[quote]The other issue HP has right now is the lack of developer support. Although the company says 300 tablet apps will be available at launch (more than Honeycomb could boast), the level of really high quality applications is still few and far between.[/quote]
[quote]The selection in the App Catalog is quite good, but the subset of apps actually optimized to take advantage of the full display here is quite slim. HP pledges to have 300 TouchPad-optimized apps available in the Catalog in time for the launch, and a further 6,200 from phones. Those apps will be mostly unable to make use of the resolution, running in a small picture of a phone, which is a little quaint but also disappointing, especially since you can’t even rotate that faux phone from landscape to portrait. [/quote]
[quote]So what I’m saying is, I’m glad that HP finally shipped the TouchPad. If it can get developers engaged in its platform and iron out all the bugs while also growing webOS as a smartphone operating system, it might really have something here. But that’s a story about the future, and about potential.[/quote]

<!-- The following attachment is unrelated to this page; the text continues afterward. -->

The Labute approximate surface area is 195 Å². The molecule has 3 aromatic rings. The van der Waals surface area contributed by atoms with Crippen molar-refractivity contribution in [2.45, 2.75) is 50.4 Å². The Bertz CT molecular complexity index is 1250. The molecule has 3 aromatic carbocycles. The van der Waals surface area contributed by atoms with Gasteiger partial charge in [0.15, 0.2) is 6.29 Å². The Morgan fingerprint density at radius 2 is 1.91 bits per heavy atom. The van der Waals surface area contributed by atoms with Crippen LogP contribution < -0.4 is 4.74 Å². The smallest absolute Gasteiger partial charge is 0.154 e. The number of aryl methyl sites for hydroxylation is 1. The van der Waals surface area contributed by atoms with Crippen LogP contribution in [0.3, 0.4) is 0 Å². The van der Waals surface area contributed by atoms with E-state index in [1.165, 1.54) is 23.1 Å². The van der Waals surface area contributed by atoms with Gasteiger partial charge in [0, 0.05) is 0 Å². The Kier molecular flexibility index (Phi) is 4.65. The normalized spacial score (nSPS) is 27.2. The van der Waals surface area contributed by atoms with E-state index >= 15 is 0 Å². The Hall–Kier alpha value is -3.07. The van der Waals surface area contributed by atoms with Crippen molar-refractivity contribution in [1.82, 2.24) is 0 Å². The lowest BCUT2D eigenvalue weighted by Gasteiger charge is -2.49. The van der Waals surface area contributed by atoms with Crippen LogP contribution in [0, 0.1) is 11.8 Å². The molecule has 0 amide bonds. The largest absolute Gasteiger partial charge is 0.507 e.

[quote]When HP bought webOS a year ago this week as part of its purchase of the system’s inventor, Palm, one hope was that the giant company’s clout would attract lots of apps to the platform. But the TouchPad will launch with just 300 tablet-optimized apps and only 6,200 webOS apps overall, most written for phones and only 70% of which can run on the tablet, in a small, phone-size window that can’t be expanded. That compares with 425,000 total apps for the iPad and 200,000 for Android tablets, nearly all of which can run on tablets even if they aren’t optimized for the tablet.[/quote]
Now, it is easy to pull selected sections out of other people’s stories to build an argument. That aside, apps have become a force that can make or break mobile platforms. Apps create excitement and platform lock-in, which is good for companies like Apple, but bad for others trying to compete with the iPad.